I like photographing oddball geese when the opportunity is there. Many are 
quite interesting looking and get you wondering about the genetics. The 
Canarsie Pier birds are certainly that (and beautiful), but I can’t see much 
about them that says Brant. Anyway, I deliberately discounted oddballs from the 
discussion. Who knows what’s going on with them? If we focus on undeniably wild 
birds, especially the Greenland / Old World vagrants (and maybe we should add 
unmated), how many site fidelters (my new term) are we left with? It would make 
sense that in following winters, a once vagrant Pink-footed Goose, for example, 
gets it right and follows a flock of Pink-footed Geese to the correct wintering 




From: Timothy Healy [mailto:tp...@cornell.edu] 
Sent: Tuesday, December 31, 2019 5:00 PM
To: Steve Walter <swalte...@verizon.net>
Cc: NYSBIRDS <nysbird...@list.cornell.edu>
Subject: Re: [nysbirds-l] Awareness - Site Fidelity


While Steve is correct that wintering geese are often highly mobile, traveling 
large distances between roosting lakes and feeding grounds throughout each 
winter, I know of four additional birds at two additional sites that have shown 
strong sight fidelity. I have documented the return of a recognizable 
individual Cackling Goose and an associated Canada (possible mate?) at 
Hendrickson Park in Nassau for four winters now. Many Brooklyn borders are 
familiar of course with the pair of Brant x Snow Goose hybrids (affectionately 
dubbed “Bro Geese”) at Canarsie Pier. There are exceptions to every rule!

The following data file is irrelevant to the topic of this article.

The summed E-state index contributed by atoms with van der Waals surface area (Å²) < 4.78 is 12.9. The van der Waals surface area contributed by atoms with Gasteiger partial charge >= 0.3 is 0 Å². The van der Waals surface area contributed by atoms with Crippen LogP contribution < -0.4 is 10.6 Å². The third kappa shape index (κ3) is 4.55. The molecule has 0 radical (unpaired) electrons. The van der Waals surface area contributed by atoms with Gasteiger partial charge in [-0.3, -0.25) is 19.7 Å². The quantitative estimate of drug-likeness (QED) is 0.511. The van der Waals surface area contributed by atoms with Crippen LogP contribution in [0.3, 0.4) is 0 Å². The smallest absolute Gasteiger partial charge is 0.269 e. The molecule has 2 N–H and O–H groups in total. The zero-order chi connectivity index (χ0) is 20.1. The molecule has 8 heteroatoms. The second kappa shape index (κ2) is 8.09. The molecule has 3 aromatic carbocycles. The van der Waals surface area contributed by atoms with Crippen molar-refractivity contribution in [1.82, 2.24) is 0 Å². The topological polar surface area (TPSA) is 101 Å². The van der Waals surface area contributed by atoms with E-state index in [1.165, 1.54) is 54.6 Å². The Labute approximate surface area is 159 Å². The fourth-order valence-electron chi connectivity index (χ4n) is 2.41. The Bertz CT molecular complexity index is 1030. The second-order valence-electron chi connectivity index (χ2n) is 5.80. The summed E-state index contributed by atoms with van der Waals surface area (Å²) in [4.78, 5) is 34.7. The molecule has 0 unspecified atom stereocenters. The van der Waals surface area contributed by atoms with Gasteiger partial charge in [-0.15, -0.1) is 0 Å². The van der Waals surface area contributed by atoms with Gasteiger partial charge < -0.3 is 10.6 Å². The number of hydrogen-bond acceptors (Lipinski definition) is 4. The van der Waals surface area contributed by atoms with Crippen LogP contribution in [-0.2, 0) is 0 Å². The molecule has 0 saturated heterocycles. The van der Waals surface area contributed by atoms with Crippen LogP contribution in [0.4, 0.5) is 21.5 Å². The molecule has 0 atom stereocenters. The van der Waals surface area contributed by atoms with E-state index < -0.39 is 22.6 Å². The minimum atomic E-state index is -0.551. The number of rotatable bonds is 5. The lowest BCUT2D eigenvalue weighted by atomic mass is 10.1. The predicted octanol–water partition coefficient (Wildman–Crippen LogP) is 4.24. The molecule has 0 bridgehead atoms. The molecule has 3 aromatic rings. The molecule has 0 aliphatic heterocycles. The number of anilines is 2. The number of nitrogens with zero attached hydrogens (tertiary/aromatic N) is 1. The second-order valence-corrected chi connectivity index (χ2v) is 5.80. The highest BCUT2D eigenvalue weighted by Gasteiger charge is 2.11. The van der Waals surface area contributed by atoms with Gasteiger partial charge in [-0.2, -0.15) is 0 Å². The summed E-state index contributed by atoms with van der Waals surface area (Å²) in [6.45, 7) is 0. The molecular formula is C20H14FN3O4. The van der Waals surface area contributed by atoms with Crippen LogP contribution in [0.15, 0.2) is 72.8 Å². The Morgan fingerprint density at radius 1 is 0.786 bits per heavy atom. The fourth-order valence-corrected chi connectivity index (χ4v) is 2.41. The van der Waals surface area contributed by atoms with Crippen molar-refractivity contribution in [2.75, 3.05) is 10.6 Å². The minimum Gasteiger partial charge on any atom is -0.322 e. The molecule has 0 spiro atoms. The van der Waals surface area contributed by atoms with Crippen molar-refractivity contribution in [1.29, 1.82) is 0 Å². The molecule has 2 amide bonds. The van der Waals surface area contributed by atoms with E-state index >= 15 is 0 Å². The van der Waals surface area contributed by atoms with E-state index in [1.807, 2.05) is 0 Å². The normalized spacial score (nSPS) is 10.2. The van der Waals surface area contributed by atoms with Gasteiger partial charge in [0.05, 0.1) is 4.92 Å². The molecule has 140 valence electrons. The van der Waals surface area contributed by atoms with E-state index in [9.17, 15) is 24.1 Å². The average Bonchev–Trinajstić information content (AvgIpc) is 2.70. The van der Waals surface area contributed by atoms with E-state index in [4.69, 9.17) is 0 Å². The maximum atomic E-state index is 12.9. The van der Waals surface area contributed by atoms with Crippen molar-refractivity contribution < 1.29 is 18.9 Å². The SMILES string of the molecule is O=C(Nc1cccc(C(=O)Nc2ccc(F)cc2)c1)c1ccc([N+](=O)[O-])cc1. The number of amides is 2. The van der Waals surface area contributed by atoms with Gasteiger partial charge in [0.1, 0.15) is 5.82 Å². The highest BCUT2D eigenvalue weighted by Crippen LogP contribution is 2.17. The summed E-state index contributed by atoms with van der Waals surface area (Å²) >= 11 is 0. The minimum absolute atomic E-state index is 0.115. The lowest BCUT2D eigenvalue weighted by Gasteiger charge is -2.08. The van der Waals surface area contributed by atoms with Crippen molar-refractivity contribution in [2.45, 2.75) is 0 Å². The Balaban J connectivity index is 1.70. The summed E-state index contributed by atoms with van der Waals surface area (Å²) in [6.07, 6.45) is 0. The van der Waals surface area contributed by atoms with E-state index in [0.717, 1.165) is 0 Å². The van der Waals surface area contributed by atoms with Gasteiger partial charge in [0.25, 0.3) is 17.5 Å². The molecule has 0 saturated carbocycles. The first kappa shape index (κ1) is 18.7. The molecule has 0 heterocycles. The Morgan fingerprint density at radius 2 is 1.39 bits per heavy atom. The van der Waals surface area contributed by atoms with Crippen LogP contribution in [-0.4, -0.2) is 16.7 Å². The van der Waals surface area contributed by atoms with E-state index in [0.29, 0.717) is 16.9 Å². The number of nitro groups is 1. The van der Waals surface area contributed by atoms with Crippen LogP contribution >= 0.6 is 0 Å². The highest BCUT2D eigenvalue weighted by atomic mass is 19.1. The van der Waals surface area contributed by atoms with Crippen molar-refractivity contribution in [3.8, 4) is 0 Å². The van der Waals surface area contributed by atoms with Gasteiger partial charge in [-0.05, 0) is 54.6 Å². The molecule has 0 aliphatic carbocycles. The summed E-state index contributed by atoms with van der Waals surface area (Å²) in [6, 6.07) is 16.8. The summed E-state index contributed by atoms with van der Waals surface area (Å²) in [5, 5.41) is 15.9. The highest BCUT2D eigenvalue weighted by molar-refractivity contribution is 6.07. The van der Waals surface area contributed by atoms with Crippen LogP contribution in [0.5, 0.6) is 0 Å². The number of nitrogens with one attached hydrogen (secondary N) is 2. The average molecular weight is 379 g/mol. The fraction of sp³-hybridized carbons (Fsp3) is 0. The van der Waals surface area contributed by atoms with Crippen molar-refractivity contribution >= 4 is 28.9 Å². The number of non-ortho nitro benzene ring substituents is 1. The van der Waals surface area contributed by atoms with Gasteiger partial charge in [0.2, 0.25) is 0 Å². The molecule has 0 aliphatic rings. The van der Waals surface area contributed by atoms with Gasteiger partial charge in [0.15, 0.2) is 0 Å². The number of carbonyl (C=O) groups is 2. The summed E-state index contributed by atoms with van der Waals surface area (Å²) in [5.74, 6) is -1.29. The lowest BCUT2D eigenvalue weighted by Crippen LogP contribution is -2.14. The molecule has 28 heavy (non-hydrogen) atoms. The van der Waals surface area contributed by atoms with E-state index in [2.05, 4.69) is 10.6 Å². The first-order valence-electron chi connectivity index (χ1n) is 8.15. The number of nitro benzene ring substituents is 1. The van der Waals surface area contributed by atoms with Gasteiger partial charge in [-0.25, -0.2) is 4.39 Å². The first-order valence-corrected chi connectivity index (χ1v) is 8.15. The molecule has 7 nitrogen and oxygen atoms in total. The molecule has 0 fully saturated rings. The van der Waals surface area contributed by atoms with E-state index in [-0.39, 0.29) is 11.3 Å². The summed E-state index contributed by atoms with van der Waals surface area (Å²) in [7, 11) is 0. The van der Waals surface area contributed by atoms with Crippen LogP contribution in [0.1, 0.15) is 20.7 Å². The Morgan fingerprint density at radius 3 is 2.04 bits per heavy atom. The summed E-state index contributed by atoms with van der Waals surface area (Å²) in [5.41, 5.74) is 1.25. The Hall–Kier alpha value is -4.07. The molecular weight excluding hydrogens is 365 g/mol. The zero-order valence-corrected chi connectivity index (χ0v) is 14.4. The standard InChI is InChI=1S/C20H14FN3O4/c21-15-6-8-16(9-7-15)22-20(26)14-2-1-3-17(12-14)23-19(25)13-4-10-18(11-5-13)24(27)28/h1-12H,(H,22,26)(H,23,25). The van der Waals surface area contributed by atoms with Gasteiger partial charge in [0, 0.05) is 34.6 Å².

-Tim H

On Dec 31, 2019, at 4:12 PM, Steve Walter <swalte...@verizon.net 
<mailto:swalte...@verizon.net> > wrote:

I have to disagree in the case of wintering geese. I don’t keep tabs on every 
rare goose that turns up on Long Island. I best remember those on the western 
part of the island, especially those that I’ve photographed. Looking at my 
records of photographed rarities (and even Snow Geese in unusual places), and 
to the best of my recollection otherwise, I can’t find examples of geese that 
have returned to the same site in a following winter – but for one exception. 
This was the believed to be Brant – Cackling Goose hybrid that returned to 
Flushing Meadows for many years. What’s more, it appears to me that geese will 
relocate during the same winter. Lots of examples of rarities first appearing 
at a site in mid-winter, while others disappear. 


That said, it should be expected that in highly favored congregation points – a 
Belmont Lake for example – more total geese would lead to a greater chance of a 
same rare species reoccurrence (which might or might not be the same 


One could also pay attention to banded Canada Geese. I sort of do, but I don’t 
have well organized records to refer to at the moment.



Steve Walter


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